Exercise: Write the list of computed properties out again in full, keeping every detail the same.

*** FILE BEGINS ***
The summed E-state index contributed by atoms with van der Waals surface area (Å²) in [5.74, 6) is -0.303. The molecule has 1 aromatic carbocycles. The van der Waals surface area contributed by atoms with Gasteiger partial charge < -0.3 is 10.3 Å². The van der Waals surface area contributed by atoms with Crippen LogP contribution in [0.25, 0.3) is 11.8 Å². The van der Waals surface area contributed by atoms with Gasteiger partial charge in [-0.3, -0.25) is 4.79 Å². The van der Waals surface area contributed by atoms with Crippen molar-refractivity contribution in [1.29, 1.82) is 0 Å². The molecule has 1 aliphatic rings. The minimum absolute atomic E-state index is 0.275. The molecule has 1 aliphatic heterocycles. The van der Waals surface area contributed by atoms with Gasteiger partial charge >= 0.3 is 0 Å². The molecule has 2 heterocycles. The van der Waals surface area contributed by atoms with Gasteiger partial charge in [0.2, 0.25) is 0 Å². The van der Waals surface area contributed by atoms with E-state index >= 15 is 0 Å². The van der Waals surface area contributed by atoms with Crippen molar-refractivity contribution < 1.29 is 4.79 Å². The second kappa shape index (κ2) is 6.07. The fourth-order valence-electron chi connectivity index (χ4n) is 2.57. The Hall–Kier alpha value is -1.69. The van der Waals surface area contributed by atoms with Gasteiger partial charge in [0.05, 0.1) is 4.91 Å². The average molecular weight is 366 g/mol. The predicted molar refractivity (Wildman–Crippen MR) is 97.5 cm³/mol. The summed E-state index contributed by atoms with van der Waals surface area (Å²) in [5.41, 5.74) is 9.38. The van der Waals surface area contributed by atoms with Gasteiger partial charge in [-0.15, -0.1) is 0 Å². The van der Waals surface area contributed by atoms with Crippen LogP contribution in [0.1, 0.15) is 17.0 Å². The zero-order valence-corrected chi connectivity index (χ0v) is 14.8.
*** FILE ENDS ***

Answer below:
The summed E-state index contributed by atoms with van der Waals surface area (Å²) in [5.74, 6) is -0.303. The molecule has 1 aromatic carbocycles. The van der Waals surface area contributed by atoms with Gasteiger partial charge < -0.3 is 10.3 Å². The van der Waals surface area contributed by atoms with Crippen LogP contribution in [0.25, 0.3) is 11.8 Å². The van der Waals surface area contributed by atoms with Gasteiger partial charge in [-0.3, -0.25) is 4.79 Å². The van der Waals surface area contributed by atoms with Crippen molar-refractivity contribution in [1.29, 1.82) is 0 Å². The molecule has 1 aliphatic rings. The minimum absolute atomic E-state index is 0.275. The molecule has 1 aliphatic heterocycles. The van der Waals surface area contributed by atoms with Gasteiger partial charge >= 0.3 is 0 Å². The molecule has 2 heterocycles. The van der Waals surface area contributed by atoms with Gasteiger partial charge in [0.2, 0.25) is 0 Å². The van der Waals surface area contributed by atoms with E-state index >= 15 is 0 Å². The van der Waals surface area contributed by atoms with Crippen molar-refractivity contribution < 1.29 is 4.79 Å². The second kappa shape index (κ2) is 6.07. The fourth-order valence-electron chi connectivity index (χ4n) is 2.57. The Hall–Kier alpha value is -1.69. The van der Waals surface area contributed by atoms with Gasteiger partial charge in [0.05, 0.1) is 4.91 Å². The average molecular weight is 366 g/mol. The predicted molar refractivity (Wildman–Crippen MR) is 97.5 cm³/mol. The summed E-state index contributed by atoms with van der Waals surface area (Å²) in [5.41, 5.74) is 9.38. The van der Waals surface area contributed by atoms with Gasteiger partial charge in [-0.15, -0.1) is 0 Å². The van der Waals surface area contributed by atoms with Crippen LogP contribution in [0.1, 0.15) is 17.0 Å². The zero-order valence-corrected chi connectivity index (χ0v) is 14.8.